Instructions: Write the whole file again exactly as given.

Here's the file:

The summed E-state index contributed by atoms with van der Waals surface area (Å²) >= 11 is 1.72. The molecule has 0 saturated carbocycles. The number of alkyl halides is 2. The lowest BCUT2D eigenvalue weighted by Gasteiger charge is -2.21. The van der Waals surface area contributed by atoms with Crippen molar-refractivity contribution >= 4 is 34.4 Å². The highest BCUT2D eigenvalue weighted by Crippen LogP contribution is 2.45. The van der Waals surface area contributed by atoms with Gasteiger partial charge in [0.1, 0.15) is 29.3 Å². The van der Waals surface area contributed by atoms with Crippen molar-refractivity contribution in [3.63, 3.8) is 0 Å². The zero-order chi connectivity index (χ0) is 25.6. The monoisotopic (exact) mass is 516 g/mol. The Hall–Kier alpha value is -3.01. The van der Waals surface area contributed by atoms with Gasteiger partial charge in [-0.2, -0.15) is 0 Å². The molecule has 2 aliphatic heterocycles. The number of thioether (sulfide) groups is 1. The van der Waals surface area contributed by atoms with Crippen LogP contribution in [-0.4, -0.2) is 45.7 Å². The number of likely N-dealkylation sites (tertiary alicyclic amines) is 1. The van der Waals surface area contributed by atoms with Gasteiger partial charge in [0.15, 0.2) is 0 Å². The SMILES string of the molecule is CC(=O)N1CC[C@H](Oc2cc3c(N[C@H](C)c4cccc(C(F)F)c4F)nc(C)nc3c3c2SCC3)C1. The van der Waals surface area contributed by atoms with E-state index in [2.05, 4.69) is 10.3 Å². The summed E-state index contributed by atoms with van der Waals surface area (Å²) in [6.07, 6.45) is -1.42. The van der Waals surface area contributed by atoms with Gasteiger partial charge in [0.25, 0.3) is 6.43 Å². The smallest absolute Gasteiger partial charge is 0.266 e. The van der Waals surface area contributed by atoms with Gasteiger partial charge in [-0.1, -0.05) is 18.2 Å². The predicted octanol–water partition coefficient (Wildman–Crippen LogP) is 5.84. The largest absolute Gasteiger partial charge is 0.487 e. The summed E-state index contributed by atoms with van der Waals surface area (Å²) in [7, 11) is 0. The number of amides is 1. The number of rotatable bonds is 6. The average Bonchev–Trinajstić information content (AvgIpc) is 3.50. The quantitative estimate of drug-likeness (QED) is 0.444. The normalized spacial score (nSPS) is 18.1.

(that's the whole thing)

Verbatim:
The summed E-state index contributed by atoms with van der Waals surface area (Å²) >= 11 is 1.72. The molecule has 0 saturated carbocycles. The number of alkyl halides is 2. The lowest BCUT2D eigenvalue weighted by Gasteiger charge is -2.21. The van der Waals surface area contributed by atoms with Crippen molar-refractivity contribution >= 4 is 34.4 Å². The highest BCUT2D eigenvalue weighted by Crippen LogP contribution is 2.45. The van der Waals surface area contributed by atoms with Gasteiger partial charge in [0.1, 0.15) is 29.3 Å². The van der Waals surface area contributed by atoms with Crippen molar-refractivity contribution in [3.63, 3.8) is 0 Å². The zero-order chi connectivity index (χ0) is 25.6. The monoisotopic (exact) mass is 516 g/mol. The Hall–Kier alpha value is -3.01. The van der Waals surface area contributed by atoms with Gasteiger partial charge in [-0.2, -0.15) is 0 Å². The molecule has 2 aliphatic heterocycles. The number of thioether (sulfide) groups is 1. The van der Waals surface area contributed by atoms with Crippen LogP contribution in [-0.4, -0.2) is 45.7 Å². The number of likely N-dealkylation sites (tertiary alicyclic amines) is 1. The van der Waals surface area contributed by atoms with Gasteiger partial charge in [0.15, 0.2) is 0 Å². The SMILES string of the molecule is CC(=O)N1CC[C@H](Oc2cc3c(N[C@H](C)c4cccc(C(F)F)c4F)nc(C)nc3c3c2SCC3)C1. The van der Waals surface area contributed by atoms with E-state index in [2.05, 4.69) is 10.3 Å². The summed E-state index contributed by atoms with van der Waals surface area (Å²) in [6.07, 6.45) is -1.42. The van der Waals surface area contributed by atoms with Gasteiger partial charge in [0.25, 0.3) is 6.43 Å². The smallest absolute Gasteiger partial charge is 0.266 e. The van der Waals surface area contributed by atoms with Gasteiger partial charge in [-0.1, -0.05) is 18.2 Å². The predicted octanol–water partition coefficient (Wildman–Crippen LogP) is 5.84. The largest absolute Gasteiger partial charge is 0.487 e. The summed E-state index contributed by atoms with van der Waals surface area (Å²) in [7, 11) is 0. The number of amides is 1. The number of rotatable bonds is 6. The average Bonchev–Trinajstić information content (AvgIpc) is 3.50. The quantitative estimate of drug-likeness (QED) is 0.444. The normalized spacial score (nSPS) is 18.1.